School teachers, nurses, Bank Managers and a lot of children who are quite vulnerable. Bank Managers too have been involved in the profession maybe due to frustrating career progress or lack of sensual satisfaction. Therefore when they see an attractive person they would agree on a sum and satisfy their needs. Children too are sold to brothel owners for surprisingly cheaper value when parents have no other way of adopting their children in poor families. Emotions are beyond our control, and therefore, when we are in need of an alternative way to satisfy our needs we have to stick to this as a last resort.
What are you doing at present?
After six years since I left that profession, I started working in an organization that did social service and it helped me to initiate ‘Abhimani’. ‘Abhimani’ is a women’s collective that is dedicated to women’s welfare. We provide rehabilitation assistance for women and children who have been involved in drugs, those who had undergone sexual harassment and other issues. It is also a platform that increases the knowledge of sex workers on the spreading of Sexually-Transmitted Diseases (STD) such as HIV/AIDS and educates them on the effective use of condoms.
What message do you have to give all women out there and sex workers in general?
Mothers should stay at home and look after their children. We even see older women on the streets. Social media and other avenues are direct contributors to this issue. The youth are quite easily attracted to this profession mainly because they follow international trends. In countries like Korea, prostitution is a highly paid profession but if somebody thinks that it is the same here, they are badly mistaken. These youngsters don’t even know when they would contract diseases and in such a situation their entire lives are at stake.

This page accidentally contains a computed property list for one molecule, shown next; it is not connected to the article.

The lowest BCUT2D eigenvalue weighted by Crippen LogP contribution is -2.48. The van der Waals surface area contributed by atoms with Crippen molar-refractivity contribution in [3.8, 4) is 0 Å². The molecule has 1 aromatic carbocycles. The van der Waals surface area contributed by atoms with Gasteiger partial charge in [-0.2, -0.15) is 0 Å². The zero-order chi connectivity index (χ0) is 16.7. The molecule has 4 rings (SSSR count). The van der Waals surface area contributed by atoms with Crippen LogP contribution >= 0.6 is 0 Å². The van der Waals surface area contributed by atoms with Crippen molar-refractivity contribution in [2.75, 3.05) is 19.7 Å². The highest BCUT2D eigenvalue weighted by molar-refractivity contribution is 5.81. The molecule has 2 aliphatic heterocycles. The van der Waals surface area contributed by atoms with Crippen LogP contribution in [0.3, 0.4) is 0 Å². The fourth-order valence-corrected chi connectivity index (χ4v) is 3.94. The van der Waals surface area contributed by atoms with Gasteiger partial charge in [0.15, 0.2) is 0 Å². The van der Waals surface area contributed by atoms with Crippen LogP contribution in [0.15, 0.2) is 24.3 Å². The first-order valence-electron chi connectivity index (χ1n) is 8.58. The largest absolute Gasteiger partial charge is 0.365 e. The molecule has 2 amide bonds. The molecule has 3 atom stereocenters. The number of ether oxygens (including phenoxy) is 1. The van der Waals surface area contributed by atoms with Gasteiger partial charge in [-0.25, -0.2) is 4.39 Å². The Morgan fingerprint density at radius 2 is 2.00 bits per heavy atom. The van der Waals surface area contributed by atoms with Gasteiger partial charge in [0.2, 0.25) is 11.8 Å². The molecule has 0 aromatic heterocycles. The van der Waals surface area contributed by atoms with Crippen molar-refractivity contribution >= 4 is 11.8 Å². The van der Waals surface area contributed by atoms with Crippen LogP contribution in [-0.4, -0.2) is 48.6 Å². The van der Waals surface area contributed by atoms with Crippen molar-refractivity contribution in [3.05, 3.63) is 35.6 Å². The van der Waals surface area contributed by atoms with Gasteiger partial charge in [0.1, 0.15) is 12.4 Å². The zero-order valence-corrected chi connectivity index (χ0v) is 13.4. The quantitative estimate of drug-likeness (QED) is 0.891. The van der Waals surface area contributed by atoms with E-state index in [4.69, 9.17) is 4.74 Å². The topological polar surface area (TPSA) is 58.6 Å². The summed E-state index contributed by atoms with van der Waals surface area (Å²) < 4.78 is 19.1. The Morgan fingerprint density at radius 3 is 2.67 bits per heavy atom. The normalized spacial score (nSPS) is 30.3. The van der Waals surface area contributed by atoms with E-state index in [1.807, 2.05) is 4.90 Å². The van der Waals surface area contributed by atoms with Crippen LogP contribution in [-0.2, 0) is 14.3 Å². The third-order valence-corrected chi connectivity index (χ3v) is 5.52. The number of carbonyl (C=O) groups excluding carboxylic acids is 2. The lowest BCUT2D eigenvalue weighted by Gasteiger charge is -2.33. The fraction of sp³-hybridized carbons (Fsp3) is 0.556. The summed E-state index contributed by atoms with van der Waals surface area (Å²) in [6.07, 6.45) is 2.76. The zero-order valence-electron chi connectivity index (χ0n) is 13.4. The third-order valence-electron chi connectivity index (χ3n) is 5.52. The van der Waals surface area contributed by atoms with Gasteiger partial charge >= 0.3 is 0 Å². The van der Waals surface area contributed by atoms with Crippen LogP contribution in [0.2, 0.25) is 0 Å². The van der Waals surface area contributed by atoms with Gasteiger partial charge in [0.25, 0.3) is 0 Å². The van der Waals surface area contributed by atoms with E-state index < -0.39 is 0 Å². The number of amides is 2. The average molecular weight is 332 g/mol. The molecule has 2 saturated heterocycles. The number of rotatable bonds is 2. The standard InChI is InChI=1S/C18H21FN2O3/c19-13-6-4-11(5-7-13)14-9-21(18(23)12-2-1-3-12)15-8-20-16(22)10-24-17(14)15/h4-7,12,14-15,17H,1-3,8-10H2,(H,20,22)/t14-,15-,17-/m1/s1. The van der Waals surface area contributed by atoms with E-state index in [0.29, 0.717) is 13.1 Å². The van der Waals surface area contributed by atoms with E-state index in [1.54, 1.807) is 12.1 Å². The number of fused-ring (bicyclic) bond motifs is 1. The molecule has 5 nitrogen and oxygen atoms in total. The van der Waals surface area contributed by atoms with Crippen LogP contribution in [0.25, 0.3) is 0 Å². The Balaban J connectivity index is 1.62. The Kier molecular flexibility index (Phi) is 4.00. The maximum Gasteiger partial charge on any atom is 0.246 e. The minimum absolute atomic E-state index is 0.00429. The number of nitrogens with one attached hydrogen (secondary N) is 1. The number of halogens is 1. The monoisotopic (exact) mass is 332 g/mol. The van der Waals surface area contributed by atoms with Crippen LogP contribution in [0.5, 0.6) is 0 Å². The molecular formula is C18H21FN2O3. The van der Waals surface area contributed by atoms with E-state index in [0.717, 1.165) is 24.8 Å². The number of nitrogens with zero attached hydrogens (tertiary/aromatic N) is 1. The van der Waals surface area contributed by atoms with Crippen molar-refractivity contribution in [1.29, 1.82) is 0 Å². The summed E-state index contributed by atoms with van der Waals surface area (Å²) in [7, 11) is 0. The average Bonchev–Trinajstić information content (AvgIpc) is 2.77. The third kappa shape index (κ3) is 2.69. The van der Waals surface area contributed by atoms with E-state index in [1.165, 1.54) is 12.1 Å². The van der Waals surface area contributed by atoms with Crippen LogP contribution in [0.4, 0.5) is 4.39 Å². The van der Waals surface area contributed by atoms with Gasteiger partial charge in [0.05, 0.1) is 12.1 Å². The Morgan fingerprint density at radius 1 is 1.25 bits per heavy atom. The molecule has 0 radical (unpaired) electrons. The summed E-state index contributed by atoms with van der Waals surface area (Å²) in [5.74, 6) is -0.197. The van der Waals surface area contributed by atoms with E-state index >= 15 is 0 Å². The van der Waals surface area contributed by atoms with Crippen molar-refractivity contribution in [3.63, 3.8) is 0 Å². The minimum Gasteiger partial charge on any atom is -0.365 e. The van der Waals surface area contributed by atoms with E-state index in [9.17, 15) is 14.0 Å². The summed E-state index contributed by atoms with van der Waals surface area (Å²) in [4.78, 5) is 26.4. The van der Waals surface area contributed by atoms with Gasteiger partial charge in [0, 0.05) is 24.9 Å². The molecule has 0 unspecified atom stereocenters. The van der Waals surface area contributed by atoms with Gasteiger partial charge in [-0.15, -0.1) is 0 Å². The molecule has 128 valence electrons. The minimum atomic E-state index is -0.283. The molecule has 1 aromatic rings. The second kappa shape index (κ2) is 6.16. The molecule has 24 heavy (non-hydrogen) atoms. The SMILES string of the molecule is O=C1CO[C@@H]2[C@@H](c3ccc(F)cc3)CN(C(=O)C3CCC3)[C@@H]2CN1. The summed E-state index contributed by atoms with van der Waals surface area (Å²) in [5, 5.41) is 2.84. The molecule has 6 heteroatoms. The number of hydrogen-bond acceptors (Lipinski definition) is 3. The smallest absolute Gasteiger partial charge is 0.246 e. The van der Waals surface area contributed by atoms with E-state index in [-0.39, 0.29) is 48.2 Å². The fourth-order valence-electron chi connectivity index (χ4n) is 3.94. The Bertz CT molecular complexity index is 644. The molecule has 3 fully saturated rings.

The discussion was done in the presence of Dr. Prathiba Mahanamahewa and Dr. Dayanath Ranathunga who spoke about the law and the human rights aspects involved when dealing with sex workers.
Social media and technology are the biggest contributors to this issue :
Dr. Prathiba Mahanamahewa
In his comments, Dr. Mahanamahewa said that from 1841 to 1948, it was an offence for a woman to be in a public place and engage in any sexual activity. “I don’t even like to address them as sex workers. There are international organizations that speak about human rights. Even women prisoners are granted human rights but not they. In 1987, it was an offence to own or manage a brothel. Today this profession has gained momentum due to technological advancements like mobile phones and social media network such as Facebook. We have seen many women involved in this profession who would speak of their hardships. They are engaged in the profession for the sake of it.
They don’t have a birth certificate, a National ID or a passport, and without these documents they cannot get into another career. These matters should be directed to all politicians. They will be allowed to go for foreign employment only with a Grama Sevaka certificate.
But the Grama Sevaka doesn’t issue a certificate and this is a human rights issue.”
“Again they are being arrested and when they are taken to Courts they have to get a blood test done which gets delayed. Thereafter they have to pay a fine of Rs.1000 or more and for this they have to seek help from their temporary husbands. Here also they get accused for asking money and when in the police station they again face harassment while giving statements. The law doesn’t allow them to be a guardian of their children as well. Whether the children are -- matured or a toddlers -- the law is the same.”